Former Pennsylvania Governor Dick Thornburgh feels former FBI director Louis Freeh's investigation of the Jerry Sandusky abuse case was not conclusively supported by evidence. The Penn State case marked the first time the NCAA punished an institution solely for transgressions related to a criminal matter.

The family of former coach Joe Paterno and other plaintiffs sued the NCAA last week, accusing the organization of intentionally defaming and commercially disparaging them through the imposition of sanctions against Penn State.

Image by Pressley Associates, courtesy Riverlife

It's been four years since the fountain in Point State Park was last in operation. The fountain and the Park were in constant use, without any renovations for more than 30 years, until Pittsburgh's 250th anniversary. The reopening of the fountain marks the final phase of a 6 year renovation process, which has been documented on the Riverlife Taskforce Blog with before and after photos.

The waterworks resume this weekend, just in time for the Dollar Bank Three Rivers Arts Festival.

Guest: Lisa Schroeder is President and Chief Executive Officer of Riverlife Pittsburgh a group that's promoting the rebirth of Point State Park and the fountain.

Marcus Charleston / WESA

Celebrated American architect Frank Lloyd Wright once drew up plans for the area occupied by Point State Park. While those plans didn’t come to fruition, the area is proud to boast two homes designed by the visionary architect – Kentuck Knob and the iconic Fallingwater. This weekend, which would have been Frank Lloyd Wright’s 146th birthday, the Opera Theater of Pittsburgh, in conjunction with the Western Pennsylvania Conservancy, will present Shining Brow, an opera covering eleven years in the life of Frank Lloyd Wright, performed on the exterior terraces of Fallingwater.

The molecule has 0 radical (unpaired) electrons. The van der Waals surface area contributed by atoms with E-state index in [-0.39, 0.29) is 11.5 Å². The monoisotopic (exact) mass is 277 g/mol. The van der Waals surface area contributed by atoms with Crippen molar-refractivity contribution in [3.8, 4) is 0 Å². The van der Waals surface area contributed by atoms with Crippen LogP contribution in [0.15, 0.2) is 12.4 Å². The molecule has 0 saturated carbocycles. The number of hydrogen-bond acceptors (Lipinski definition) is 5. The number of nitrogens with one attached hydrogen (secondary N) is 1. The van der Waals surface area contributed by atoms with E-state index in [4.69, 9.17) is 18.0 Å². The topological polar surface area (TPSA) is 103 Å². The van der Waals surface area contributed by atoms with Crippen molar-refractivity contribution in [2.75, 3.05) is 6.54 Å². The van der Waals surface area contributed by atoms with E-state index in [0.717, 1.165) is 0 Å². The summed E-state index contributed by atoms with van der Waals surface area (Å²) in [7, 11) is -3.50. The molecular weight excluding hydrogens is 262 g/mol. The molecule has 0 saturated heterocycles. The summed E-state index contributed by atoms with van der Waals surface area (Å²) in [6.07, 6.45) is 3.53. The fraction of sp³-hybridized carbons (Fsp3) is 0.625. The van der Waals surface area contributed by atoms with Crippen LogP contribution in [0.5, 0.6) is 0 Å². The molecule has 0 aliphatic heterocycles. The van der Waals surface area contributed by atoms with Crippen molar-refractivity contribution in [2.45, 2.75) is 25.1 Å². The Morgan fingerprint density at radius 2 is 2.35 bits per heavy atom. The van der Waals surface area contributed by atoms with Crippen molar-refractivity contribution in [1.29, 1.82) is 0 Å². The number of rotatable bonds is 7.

Green Gears Pedicabs

The Great Allegheny Passage runs 150 miles between Pittsburgh and Cumberland Maryland. This year the Allegheny Trail Alliance celebrates its near completion.

Jennifer Szweda Jordan, host of the Allegheny Front takes a short trip, by rickshaw, in the Pittsburgh section of the trail with Green Gears Pedicabs.

Daniel Tkacik and Ellis Robinson / I Wonder

Ellis Robinson and Daniel Tkacik are Ph.D candidates at Carnegie Mellon University. When they’re not in the lab or studying, they’ve found time to produce and host a podcast called I Wonder. Each episode starts with a question, which Ellis and Daniel attempt to answer within a half hour. In this clip, they start with a story of Ellis cursing the hills of Pittsburgh on his single speed bike and wondering about the highest point in Pittsburgh.

Flickr

When the Supreme Court's ruled in favor of the Affordable Care Act (ACA) last year, they gave states the option to opt out of the law's Medicaid expansion. This left the decision of whether or not to participate in the hands of our governors and state lawmakers.